Food recommendations on I-10 East from Corona, CA to Houston, TX

[ 57 ] July 28, 2013 |

Since this is now my personal Xanga/livejournal/Myspace page — and because the recommendations on the podcast thread were so exquisite I’m already listening to them while packing — I thought it wouldn’t hurt to ask. I’m planning on doing 10 hours days from Corona to El Paso and then El Paso to Houston, so I don’t want to stop for a long lunch — nor will the three howling cats in my rented SUV — so places I can call in advance and eat on the way would be preferred. I’ve been looking online for such places, but they’re either far too fancy, which will kill my cats, or they’re perfect but have been recently burned down. I shit you not: four of the five places that initially excited me have burned down in the past few months.

So … recommendations? Including on the drive itself, places to stay that are cat-friendly, etc. Basically any recommendation you have that doesn’t amount to “DON’T BE DEAF YOU ANNOYING LITTLE COCKSUCKER.” (Which, when you think about it, is probably The Donalde’s way of saying he’s going to miss me when I’m gone. Not enough to stop sexually harassing his students, but enough to feel a pang above his waistline when he does so, you know, in the part of his brain where shame ought to live.)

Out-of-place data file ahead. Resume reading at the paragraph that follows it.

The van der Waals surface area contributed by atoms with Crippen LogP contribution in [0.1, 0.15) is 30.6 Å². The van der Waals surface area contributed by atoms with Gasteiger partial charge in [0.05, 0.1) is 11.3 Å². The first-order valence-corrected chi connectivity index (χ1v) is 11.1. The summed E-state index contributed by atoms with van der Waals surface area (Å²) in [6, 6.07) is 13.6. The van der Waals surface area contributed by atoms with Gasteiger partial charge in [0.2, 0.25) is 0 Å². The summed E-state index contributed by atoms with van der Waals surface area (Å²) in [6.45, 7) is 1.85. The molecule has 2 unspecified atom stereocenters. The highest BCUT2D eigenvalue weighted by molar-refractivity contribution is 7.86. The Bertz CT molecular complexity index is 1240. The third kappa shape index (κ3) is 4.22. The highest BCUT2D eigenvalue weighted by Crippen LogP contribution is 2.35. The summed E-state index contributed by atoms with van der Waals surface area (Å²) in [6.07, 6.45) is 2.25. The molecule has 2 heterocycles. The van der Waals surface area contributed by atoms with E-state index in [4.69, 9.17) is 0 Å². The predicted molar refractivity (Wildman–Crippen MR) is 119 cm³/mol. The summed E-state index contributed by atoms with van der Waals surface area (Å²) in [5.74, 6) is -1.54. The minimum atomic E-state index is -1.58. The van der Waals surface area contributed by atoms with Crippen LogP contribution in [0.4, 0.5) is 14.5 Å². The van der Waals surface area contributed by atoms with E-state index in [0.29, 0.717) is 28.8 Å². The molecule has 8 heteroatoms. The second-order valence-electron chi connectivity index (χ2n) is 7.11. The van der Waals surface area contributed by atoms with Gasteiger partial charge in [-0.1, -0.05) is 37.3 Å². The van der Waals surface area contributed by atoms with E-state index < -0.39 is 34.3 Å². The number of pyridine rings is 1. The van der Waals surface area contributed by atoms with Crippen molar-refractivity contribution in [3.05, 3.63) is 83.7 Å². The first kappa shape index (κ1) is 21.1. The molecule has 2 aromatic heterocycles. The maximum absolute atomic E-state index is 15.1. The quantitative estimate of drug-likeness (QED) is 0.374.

The Saga of SEK & Hertz…

[ 87 ] July 27, 2013 |

…has reached its conclusion. After finally talking to someone in management with basic human decency, I can now say, without qualification, that the situation has been resolved to my great satisfaction.

UPDATE: In case you have no idea what I’m writing about.

Massive @Hertz fail, Twitter must be informed

[ 144 ] July 26, 2013 |

HERTZ AT ONTARIO, CA AIRPORT: Hello, welcome to Hertz Ontario!

SEK: Hi, I have a question about the A/V connection that only a deaf person (like myself) would have about the SUV I’ll be rent –

HERTZ AT ONTARIO, CA AIRPORT: HELLO? (giggling) ANYONE THERE? TURN UP YOUR VOLUME.

SEK: (master volume is already at JITTERBUG) Let me turn my volume up. (pretends to up the loudest setting to ludicrous, but really just starts shouting) IS THAT BETTER?

HERTZ AT ONTARIO, CA AIRPORT: HELLO? (more giggling) WHAT DO YOU WANT FROM HERTZ?

SEK: I HAVE A QUESTION ABOUT –

HERTZ AT ONTARIO, CA AIRPORT: SORRY WE CAN’T HEAR YOU.

(click)

SEK: Must have been a bad connection. Let’s try it again from my wife’s phone: 1-909-937-8877. Ring, ring, telephone ring, hope somebody knows, what they’re doing

HERTZ AT ONTARIO, CA AIRPORT: Good morning, Hertz Ontario!